Friday, March 14, 2014

With Costumes and Music, Toronto Kurds Celebrate Women’s Day

Kurdish costumes and dances were featured at the event. Photo: Ava Homa
Kurdish costumes and dances were featured at the event. Photo: Ava Homa
TORONTO, Canada – The Kurdish community in Toronto celebrated International Women’s Day on Sunday with Kurdish costumes, songs and folk dancing, with the occasion also used to honor three Kurdish activists assassinated in France more than a year ago.
Participants at the event, at the city’s Montecassino Hotel, heard a women’s day message by Abdullah Ocalan, the leader of the Kurdistan Workers’ Party who has been jailed in Turkey since 1999.
In his message, Ocalan said that every day should be women’s day. “It must be one of life’s indispensable conditions that every day is a day for women and for freedom,” he said. "A society cannot be free when women are not free. A revolution is not a revolution if it cannot liberate women,” Ocalan said. “I think of the brave women who have lost their lives in the struggle for freedom.”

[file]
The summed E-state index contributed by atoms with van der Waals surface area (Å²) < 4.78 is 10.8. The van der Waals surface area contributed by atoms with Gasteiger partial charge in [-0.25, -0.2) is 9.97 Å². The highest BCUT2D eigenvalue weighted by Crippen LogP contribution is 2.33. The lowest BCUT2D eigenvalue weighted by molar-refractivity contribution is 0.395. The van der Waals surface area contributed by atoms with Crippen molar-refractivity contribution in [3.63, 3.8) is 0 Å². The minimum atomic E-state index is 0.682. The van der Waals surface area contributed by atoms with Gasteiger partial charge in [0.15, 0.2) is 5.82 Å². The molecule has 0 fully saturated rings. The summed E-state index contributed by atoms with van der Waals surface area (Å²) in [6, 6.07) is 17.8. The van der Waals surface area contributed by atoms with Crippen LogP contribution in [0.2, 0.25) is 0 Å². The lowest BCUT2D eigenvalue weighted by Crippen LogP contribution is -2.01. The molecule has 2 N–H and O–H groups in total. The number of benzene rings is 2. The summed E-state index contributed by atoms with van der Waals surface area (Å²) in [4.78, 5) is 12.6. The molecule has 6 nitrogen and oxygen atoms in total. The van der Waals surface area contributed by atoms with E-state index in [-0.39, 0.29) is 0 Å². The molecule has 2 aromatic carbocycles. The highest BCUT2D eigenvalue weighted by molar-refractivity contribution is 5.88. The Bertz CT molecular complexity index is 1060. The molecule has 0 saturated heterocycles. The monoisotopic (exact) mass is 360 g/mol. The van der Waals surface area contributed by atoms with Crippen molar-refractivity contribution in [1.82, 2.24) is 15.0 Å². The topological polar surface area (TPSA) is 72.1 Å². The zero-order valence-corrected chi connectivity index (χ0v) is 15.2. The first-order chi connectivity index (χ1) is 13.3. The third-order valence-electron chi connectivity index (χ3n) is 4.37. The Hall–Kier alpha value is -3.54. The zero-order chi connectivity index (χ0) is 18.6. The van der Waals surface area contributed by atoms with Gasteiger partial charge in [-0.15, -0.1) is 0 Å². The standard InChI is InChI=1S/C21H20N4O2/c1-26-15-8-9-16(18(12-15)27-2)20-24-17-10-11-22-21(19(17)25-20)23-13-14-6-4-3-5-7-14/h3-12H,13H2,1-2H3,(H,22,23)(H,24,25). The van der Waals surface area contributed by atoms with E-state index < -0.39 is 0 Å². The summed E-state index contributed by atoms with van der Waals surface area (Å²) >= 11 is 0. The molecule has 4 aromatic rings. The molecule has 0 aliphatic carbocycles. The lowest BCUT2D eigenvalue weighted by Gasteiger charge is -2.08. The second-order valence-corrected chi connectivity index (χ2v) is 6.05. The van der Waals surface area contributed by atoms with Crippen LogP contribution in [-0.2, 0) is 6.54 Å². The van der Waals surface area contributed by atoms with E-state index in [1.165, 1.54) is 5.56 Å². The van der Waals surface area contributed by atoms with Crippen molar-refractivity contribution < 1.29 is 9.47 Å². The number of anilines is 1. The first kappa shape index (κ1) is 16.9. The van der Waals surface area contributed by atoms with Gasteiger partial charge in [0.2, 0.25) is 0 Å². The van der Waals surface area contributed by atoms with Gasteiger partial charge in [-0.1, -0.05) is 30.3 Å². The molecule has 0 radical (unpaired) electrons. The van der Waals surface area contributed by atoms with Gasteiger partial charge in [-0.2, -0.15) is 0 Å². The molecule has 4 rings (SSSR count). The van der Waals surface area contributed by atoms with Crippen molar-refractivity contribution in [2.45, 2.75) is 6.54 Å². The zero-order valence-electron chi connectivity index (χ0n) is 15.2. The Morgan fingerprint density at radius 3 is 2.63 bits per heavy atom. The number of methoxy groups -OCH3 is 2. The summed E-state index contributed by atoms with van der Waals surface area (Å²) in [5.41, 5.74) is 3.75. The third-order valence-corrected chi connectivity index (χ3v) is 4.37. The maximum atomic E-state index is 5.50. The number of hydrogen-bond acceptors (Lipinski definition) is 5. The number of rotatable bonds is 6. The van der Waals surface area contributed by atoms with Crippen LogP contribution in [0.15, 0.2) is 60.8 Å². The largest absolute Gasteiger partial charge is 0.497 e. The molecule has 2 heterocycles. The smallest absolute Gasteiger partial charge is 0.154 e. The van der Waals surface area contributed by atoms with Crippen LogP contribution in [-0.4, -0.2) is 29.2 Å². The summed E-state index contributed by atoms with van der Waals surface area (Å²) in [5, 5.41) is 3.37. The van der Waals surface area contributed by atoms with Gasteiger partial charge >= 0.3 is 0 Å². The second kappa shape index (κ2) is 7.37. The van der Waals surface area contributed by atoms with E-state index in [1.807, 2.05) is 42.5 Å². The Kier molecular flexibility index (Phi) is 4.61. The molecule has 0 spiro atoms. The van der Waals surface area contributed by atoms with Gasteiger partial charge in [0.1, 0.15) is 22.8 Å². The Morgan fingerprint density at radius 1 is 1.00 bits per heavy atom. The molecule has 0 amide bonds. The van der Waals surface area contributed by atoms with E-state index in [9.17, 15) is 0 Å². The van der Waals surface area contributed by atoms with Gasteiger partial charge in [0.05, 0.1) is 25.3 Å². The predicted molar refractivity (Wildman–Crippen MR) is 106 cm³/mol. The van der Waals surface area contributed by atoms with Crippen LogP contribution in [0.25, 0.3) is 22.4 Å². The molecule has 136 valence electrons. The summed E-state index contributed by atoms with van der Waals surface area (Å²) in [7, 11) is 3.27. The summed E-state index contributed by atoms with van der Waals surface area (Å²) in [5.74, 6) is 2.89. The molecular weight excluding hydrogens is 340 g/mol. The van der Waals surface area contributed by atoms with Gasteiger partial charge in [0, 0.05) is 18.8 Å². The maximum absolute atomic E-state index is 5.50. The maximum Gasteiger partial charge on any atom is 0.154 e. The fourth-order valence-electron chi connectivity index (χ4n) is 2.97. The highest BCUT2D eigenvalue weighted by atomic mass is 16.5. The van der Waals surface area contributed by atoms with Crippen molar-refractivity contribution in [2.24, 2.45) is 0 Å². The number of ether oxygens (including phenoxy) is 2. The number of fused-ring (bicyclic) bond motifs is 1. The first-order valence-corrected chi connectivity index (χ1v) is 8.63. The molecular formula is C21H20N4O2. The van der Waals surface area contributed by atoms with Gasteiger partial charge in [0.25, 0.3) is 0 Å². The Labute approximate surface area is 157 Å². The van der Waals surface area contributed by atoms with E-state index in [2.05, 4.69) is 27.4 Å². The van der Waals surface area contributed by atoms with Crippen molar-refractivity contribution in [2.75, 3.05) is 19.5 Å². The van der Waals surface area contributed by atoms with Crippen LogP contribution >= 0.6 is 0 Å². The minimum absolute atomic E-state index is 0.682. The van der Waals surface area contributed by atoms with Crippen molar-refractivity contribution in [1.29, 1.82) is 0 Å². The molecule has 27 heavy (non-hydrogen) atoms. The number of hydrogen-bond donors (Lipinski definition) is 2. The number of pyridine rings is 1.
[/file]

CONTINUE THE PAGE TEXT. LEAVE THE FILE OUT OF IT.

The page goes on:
Guests signed a petition calling on the French government to fully investigate the killings of the three Kurdish women who were shot dead in Paris in January 2013. Sakine Cansiz, a founding member of the PKK, was found dead together with two Kurdish political activists, Fidan Dogan and Leyla Soylemez. After more than a year, there remains a swirl of mystery around the murders.
Sunday’s event showcased Kurdish women’s costumes from different regions of Kurdistan, together with clothes and choreography done by Fethi Karakecili, a PhD Candidate in dance at York University who specializes in Kurdish folk dancing.
Krakecili is also founder of the Dilan Dance Company and was one of the main performers at the women’s day event. Iana Komarnytska, a professional belly dancer, teacher and choreographer, performed a Roma dance with Karakecili, and later did a solo Gilaki number. 
A representative of the Tamil Women’s Association spoke at the event, bringing a message of solidarity with Kurdish women and pointing out that the Tamils of South Asia have also been massacred and displaced. 
Rozerin Kahraman, a well-known Sweden-based Kurdish singer, was among the featured performers. Dressed in traditional Kurdish costume, she played her instrument and sang romantic and patriotic songs, at an event that went into the wee hours past midnight.

1 comment:

mizgin said...

Excellent coverage of the event :) thank you for sharing this and bringing awareness to the Kurdish situation in Bakur! -Mizgin